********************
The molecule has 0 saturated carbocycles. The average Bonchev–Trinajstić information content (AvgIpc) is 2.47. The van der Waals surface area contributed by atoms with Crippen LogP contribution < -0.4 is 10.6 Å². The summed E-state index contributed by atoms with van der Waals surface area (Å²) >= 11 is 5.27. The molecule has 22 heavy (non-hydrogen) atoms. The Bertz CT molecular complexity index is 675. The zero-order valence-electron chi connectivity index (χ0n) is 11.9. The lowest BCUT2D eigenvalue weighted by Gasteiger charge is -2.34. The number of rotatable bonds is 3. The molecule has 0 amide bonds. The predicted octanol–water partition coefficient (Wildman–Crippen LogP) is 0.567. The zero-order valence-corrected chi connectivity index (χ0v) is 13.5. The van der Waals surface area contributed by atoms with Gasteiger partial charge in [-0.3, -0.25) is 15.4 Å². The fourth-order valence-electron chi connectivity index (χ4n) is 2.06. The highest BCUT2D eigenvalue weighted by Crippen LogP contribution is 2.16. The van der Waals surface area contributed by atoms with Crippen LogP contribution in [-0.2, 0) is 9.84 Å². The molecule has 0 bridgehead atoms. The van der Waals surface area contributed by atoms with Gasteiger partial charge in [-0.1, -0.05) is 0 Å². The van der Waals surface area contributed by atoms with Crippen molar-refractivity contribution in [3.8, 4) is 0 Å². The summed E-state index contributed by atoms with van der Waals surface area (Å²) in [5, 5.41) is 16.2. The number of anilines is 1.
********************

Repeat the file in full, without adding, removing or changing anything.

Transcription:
The molecule has 0 saturated carbocycles. The average Bonchev–Trinajstić information content (AvgIpc) is 2.47. The van der Waals surface area contributed by atoms with Crippen LogP contribution < -0.4 is 10.6 Å². The summed E-state index contributed by atoms with van der Waals surface area (Å²) >= 11 is 5.27. The molecule has 22 heavy (non-hydrogen) atoms. The Bertz CT molecular complexity index is 675. The zero-order valence-electron chi connectivity index (χ0n) is 11.9. The lowest BCUT2D eigenvalue weighted by Gasteiger charge is -2.34. The number of rotatable bonds is 3. The molecule has 0 amide bonds. The predicted octanol–water partition coefficient (Wildman–Crippen LogP) is 0.567. The zero-order valence-corrected chi connectivity index (χ0v) is 13.5. The van der Waals surface area contributed by atoms with Gasteiger partial charge in [-0.3, -0.25) is 15.4 Å². The fourth-order valence-electron chi connectivity index (χ4n) is 2.06. The highest BCUT2D eigenvalue weighted by Crippen LogP contribution is 2.16. The van der Waals surface area contributed by atoms with Crippen LogP contribution in [-0.2, 0) is 9.84 Å². The molecule has 0 bridgehead atoms. The van der Waals surface area contributed by atoms with Gasteiger partial charge in [-0.1, -0.05) is 0 Å². The van der Waals surface area contributed by atoms with Crippen molar-refractivity contribution in [3.8, 4) is 0 Å². The summed E-state index contributed by atoms with van der Waals surface area (Å²) in [5, 5.41) is 16.2. The number of anilines is 1.